All this month, we’ve been talking about remote working as it relates to recruiting, training, and retaining remote workers. We started out by tackling how to recruit remote workers for people who may be new to it. Then we discussed how to train, hold accountable, and retain remote workers.
In the final episode for this month, we’re going to address a big concern that often holds people back from recruiting and managing a remote team: the nature of the work that needs to be done.
Most hiring managers we talk to are OK with hiring a virtual assistant to handle day-to-day tasks. But when it comes to a mission-critical project like launching a startup or handling very important clients or customers, going remote seems too risky, and people opt for hiring an onsite team.
In today’s episode, we’ll talk about why it boils to down changing your process depending on the nature of work your remote workers are doing.
Holly Cardew, Founder of Pixc, is back to help us out. Holly has grown and scaled her team across Australia and Asia, and has done so in a number of job functions spanning both the business side, with roles such as virtual assistants and marketers, and the technical side, hiring software developers and designers to build the product.
Here’s what you’ll learn as you watch today’s episode:
Poornima Vijayashanker: In the last two episodes of Build, we shared a lot of the benefits of remote working. We also shared some best practices when it comes to recruiting and retaining employees and the processes you want to put in place to keep everybody productive.
In today’s episode we’re going to share how these processes will change depending on the nature of work so stay tuned.
Welcome to Build, brought to you by Pivotal Tracker. I’m your host Poornima Vijayashanker. In each episode of Build, innovators and I debunk a number of myths and misconceptions related to building products, companies, and your career in tech.
We’re continuing our conversation with Holly Cardew who is the CEO and founder of Pixc on remote working. Thanks for joining us Holly.
Holly Cardew: Good to see you again.
Poornima Vijayashanker: Yeah. Every episode of Build is inspired by amazing audience members like you, sharing your experiences and asking insightful questions. Today’s episode is also inspired by an audience member, Kai. I want to start by reading an email that Kai sent me because I think it could help many of you who are out there.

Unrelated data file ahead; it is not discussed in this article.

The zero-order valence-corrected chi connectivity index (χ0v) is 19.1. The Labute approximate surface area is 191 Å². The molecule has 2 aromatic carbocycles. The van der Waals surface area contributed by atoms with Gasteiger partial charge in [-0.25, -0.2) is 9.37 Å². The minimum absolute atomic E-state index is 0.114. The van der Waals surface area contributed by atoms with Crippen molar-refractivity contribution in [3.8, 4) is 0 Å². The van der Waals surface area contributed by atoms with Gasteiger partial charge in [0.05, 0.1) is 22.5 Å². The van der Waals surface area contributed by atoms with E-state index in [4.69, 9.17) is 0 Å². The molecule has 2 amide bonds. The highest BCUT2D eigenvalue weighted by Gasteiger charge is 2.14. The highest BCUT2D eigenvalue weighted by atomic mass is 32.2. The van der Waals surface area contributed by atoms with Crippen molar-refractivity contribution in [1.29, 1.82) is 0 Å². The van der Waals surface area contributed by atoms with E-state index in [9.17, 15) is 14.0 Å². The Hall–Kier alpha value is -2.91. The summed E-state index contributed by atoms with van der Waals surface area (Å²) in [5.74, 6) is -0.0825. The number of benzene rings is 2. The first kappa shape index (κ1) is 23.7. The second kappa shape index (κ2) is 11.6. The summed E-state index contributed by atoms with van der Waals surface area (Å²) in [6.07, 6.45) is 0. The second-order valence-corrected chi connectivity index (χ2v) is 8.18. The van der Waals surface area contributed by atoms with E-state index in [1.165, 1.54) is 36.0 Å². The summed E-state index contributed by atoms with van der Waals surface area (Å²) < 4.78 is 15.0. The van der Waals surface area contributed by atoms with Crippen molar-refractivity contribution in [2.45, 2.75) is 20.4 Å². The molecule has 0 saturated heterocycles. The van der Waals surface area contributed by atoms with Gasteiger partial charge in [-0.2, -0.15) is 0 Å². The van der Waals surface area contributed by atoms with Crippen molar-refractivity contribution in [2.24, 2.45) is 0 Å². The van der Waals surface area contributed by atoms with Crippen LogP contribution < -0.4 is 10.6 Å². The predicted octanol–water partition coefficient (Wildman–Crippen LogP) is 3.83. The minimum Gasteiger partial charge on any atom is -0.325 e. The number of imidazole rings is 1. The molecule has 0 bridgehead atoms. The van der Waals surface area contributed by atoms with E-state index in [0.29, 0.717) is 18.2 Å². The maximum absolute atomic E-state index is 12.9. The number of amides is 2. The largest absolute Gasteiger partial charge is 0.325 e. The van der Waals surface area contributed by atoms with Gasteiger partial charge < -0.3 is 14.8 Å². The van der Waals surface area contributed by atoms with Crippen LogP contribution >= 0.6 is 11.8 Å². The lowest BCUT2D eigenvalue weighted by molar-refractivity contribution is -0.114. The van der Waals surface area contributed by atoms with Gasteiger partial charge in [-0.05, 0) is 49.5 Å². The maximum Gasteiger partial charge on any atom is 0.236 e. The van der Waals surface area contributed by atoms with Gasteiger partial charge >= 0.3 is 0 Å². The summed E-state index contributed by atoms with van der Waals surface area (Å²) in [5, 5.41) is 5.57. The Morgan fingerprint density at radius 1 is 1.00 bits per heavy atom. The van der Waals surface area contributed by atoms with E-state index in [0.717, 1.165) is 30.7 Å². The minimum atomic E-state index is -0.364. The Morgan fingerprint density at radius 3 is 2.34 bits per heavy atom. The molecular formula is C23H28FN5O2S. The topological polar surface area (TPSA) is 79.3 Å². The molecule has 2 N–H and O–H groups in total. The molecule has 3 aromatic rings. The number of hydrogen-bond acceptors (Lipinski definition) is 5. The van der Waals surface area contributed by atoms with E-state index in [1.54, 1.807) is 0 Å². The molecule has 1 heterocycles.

Kai wrote, “Hi Poornima, I’ve been following your show since the pilot episode with Ben Congelton on building a remote team and recently caught the one you did with your team mate Megan as well. Thanks for revisiting this topic of remote working over the years. One thing I’ve been curious about is how processes change when you’re managing a critical project versus a normal day to day? I know for things like startups, or mission critical projects, coordination appears easier when everybody’s in the same location. I say “appears” because it can also be a huge distraction. What do you see are the trade offs and how does a remote team dynamic change between a critical project versus normal day to day tasks? Sincerely Kai.”
This is a great question Kai, and Holly and I are going to tackle it. So, if you’re watching this episode, thank you for writing in. OK Holly, let’s start with Kai’s first question, which is, what are the trade offs when it comes to these mission critical tasks versus sort of the day to day?
Holly Cardew: I think mission critical tasks, you really need to understand what needs to be done and stick to that goal and that time zone. Also, understand that other people, aren’t maybe in different time zones and you may need to stay up a bit late or go to bed, you know, I mean may not go to bed till 5 am. Whereas day to day tasks, it doesn’t really matter when they happen in the week.
For us, what we’ve really done is we’ve kept all our tech and product in Europe. So they’re not in the same location, but they are in a similar time zone, so the time difference is really 4-5 hours, five hours max. Which allows everybody to communicate, but I think it can be beneficial, again to have somebody in another location in case there is a customer issue with the technology side.
Poornima Vijayashanker: Yeah. So what we did early on was actually break this up into asynchronism, what we like to call sort of those day to day tasks that people can do whenever they have availability, and then synchronism, where it’s like you said, something that’s customer facing, something that’s critical, or something that requires a lot of coordination and figuring out that 3-5 hour time difference where everyone’s kind of, be in the same day versus you have a problem, someone’s asleep, you don’t necessarily want to wake them up, right?